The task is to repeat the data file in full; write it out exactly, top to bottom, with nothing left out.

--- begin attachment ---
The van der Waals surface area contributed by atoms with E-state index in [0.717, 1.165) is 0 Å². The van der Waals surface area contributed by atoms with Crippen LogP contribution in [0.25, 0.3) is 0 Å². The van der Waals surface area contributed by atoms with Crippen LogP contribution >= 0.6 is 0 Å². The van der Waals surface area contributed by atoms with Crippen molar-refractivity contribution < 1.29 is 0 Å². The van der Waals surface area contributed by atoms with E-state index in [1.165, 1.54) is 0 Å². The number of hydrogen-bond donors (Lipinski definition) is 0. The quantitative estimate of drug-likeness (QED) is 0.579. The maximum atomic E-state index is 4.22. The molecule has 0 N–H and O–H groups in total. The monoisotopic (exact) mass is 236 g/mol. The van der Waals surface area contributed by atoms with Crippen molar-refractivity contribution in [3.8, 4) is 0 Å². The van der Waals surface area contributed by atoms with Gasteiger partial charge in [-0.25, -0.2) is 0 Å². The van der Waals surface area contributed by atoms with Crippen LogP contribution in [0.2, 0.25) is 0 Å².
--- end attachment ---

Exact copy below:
The van der Waals surface area contributed by atoms with E-state index in [0.717, 1.165) is 0 Å². The van der Waals surface area contributed by atoms with Crippen LogP contribution in [0.25, 0.3) is 0 Å². The van der Waals surface area contributed by atoms with Crippen LogP contribution >= 0.6 is 0 Å². The van der Waals surface area contributed by atoms with Crippen molar-refractivity contribution < 1.29 is 0 Å². The van der Waals surface area contributed by atoms with E-state index in [1.165, 1.54) is 0 Å². The number of hydrogen-bond donors (Lipinski definition) is 0. The quantitative estimate of drug-likeness (QED) is 0.579. The maximum atomic E-state index is 4.22. The molecule has 0 N–H and O–H groups in total. The monoisotopic (exact) mass is 236 g/mol. The van der Waals surface area contributed by atoms with Crippen molar-refractivity contribution in [3.8, 4) is 0 Å². The van der Waals surface area contributed by atoms with Gasteiger partial charge in [-0.25, -0.2) is 0 Å². The van der Waals surface area contributed by atoms with Crippen LogP contribution in [0.2, 0.25) is 0 Å².